"We have to train young doctors to take the hard knocks and to take the hard questions at meetings. We focus a lot on their ability to do that, and there is a lot of criticism meant to make them better. But we’re a little bit shy to tell them what a good job they’ve done."
Witherspoon goes further, adding that many of his colleagues aren’t good at addressing patient needs. He knows there are times when young doctors look at him as a mentor, even when he doesn’t realize it’s happening. That makes him even more conscious of his demeanor and treatment of every patient as an individual.
"You want to see young doctors have confidence in themselves, but also to have an ability to express sensitivity to a patient’s concerns and needs. Nowadays in medicine you have to work with people to get them to understand something. It’s not the captain of the ship telling everybody what to do any more. It might have been that way when I was a kid, but the days of the doctor telling everybody what to do and everyone else is an underling has been gone for a long time."
"What perhaps distinguishes Bob is how well he works with the entire care-giving team, including our fellows, physician’s assistants, nurses, and support staff," says Dr. Fred Applebaum, who in 2003 presented Witherspoon with the Ali Johany Prize for excellence in patient care. "Providing cutting-edge care for complex, sometimes very ill patients in a research environment is not an easy task, and it takes many individuals, each with his or her own set of skills, to accomplish this. One of Bob’s great skills is bringing these individuals together to accomplish the task at hand."
Witherspoon says he has an advantage at his clinic most primary-care doctors do not enjoy. Patients already know why they are coming to the famous cancer treatment center. Witherspoon schedules an hour and a half for a consultation. The added time allows Witherspoon to talk about the treatment and the options, but also seek out any hidden fears or concerns.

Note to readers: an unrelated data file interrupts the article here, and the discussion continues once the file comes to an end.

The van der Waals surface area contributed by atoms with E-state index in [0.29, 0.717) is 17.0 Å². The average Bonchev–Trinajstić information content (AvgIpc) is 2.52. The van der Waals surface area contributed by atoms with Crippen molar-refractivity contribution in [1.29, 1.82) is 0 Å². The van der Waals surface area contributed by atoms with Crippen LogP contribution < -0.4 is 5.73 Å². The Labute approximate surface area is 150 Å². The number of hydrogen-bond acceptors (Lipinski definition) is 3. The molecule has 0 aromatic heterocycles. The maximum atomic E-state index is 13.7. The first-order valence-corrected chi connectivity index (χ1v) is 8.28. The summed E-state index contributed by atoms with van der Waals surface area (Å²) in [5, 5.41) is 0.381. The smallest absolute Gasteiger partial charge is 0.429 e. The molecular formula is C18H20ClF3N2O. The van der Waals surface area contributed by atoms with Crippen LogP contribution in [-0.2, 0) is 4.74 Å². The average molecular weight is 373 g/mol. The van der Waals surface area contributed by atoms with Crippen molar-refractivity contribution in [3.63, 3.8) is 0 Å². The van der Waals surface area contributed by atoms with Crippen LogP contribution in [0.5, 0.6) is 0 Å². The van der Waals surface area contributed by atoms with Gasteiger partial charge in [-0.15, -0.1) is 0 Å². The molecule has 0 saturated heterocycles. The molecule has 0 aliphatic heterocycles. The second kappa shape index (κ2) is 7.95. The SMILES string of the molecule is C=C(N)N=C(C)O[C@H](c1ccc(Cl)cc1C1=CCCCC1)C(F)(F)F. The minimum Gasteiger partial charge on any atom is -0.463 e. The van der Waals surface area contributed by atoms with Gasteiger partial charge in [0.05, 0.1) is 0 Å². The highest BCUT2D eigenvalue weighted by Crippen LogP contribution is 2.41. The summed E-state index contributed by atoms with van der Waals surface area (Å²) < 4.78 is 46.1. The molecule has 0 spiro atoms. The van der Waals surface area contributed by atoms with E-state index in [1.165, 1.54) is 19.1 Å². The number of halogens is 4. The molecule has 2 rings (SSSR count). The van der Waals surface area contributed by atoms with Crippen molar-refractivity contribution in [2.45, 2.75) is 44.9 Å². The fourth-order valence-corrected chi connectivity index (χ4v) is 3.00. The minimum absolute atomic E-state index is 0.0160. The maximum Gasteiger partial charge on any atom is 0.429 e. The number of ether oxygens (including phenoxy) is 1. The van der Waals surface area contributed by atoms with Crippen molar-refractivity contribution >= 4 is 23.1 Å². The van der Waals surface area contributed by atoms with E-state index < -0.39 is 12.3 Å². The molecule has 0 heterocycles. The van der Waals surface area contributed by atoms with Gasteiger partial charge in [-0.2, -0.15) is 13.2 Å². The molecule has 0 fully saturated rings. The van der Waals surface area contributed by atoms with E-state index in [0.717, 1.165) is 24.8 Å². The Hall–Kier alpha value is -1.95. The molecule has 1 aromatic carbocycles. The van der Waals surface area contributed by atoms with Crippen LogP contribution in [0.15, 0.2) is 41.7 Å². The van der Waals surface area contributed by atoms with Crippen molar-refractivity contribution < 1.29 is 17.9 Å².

"I think asking the patient what’s on their mind is really important."
That kind of one-on-one time with his own pediatrician in Gary, Indiana is what inspired 11-year-old Bob Witherspoon to become a doctor. He says he liked going to the doctor as a child and wasn’t hesitant to ask questions.
Witherspoon speaks about the profound impact of his education and he credits, among others, the late Wabash Professor of Biology Tom Cole ’58 for sparking his interest in science. Witherspoon selected Baylor for medical school and because he could also earn a master’s degree in science there.
He headed off to Seattle to finish his training, then served two years in the Army before returning to the Northwest.
After 30 years of training doctors, caring for patients, publishing research papers, seeking federal grants, and giving conference addresses, he plans to cut back in 2009.
And true to the liberal arts student he is, he wants to pursue his out-of-the-office passion—music.
Witherspoon sang in the Wabash College Glee Club and played the French horn. About a dozen years ago he rediscovered his French horn and started playing again. He takes lessons and plays in a community orchestra. He wants to get more serious about his music in semi-retirement.
He’s also part owner of a sailboat, has his pilot’s license, and is fascinated by language. He took German at Wabash but has since developed an interest in the Spanish and Japanese languages and cultures.
He credits his liberal arts education for rousing those interests
"I wouldn’t recommend a bachelor of science degree for anyone who wants to become a doctor," he offered. "Think of all the exposure there is in the liberal arts to political science, history, and philosophy. What did philosophers do when they were looking at the heavens trying to figure out how things work? That’s the route of science. I’m glad I have that appreciation of the liberal arts."